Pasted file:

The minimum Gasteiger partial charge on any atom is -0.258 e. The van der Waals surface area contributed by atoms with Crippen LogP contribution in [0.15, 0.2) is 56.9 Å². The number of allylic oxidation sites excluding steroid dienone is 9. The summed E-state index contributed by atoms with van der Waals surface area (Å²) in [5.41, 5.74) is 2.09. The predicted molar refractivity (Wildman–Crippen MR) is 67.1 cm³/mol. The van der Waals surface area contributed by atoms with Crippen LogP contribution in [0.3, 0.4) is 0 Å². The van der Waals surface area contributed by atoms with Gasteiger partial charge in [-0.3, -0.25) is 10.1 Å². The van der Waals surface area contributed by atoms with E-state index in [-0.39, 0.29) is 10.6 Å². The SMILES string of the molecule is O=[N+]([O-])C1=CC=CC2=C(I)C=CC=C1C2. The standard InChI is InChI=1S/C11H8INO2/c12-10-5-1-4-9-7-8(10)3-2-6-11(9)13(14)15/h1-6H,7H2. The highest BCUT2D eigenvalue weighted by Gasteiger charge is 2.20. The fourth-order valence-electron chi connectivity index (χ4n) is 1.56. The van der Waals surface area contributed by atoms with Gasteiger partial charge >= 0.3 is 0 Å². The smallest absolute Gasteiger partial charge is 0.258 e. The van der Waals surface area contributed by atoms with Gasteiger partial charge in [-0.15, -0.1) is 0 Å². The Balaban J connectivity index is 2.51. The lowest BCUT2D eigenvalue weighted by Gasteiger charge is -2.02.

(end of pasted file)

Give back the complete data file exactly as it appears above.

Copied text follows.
The minimum Gasteiger partial charge on any atom is -0.258 e. The van der Waals surface area contributed by atoms with Crippen LogP contribution in [0.15, 0.2) is 56.9 Å². The number of allylic oxidation sites excluding steroid dienone is 9. The summed E-state index contributed by atoms with van der Waals surface area (Å²) in [5.41, 5.74) is 2.09. The predicted molar refractivity (Wildman–Crippen MR) is 67.1 cm³/mol. The van der Waals surface area contributed by atoms with Crippen LogP contribution in [0.3, 0.4) is 0 Å². The van der Waals surface area contributed by atoms with Gasteiger partial charge in [-0.3, -0.25) is 10.1 Å². The van der Waals surface area contributed by atoms with E-state index in [-0.39, 0.29) is 10.6 Å². The SMILES string of the molecule is O=[N+]([O-])C1=CC=CC2=C(I)C=CC=C1C2. The standard InChI is InChI=1S/C11H8INO2/c12-10-5-1-4-9-7-8(10)3-2-6-11(9)13(14)15/h1-6H,7H2. The highest BCUT2D eigenvalue weighted by Gasteiger charge is 2.20. The fourth-order valence-electron chi connectivity index (χ4n) is 1.56. The van der Waals surface area contributed by atoms with Gasteiger partial charge >= 0.3 is 0 Å². The smallest absolute Gasteiger partial charge is 0.258 e. The van der Waals surface area contributed by atoms with Gasteiger partial charge in [-0.15, -0.1) is 0 Å². The Balaban J connectivity index is 2.51. The lowest BCUT2D eigenvalue weighted by Gasteiger charge is -2.02.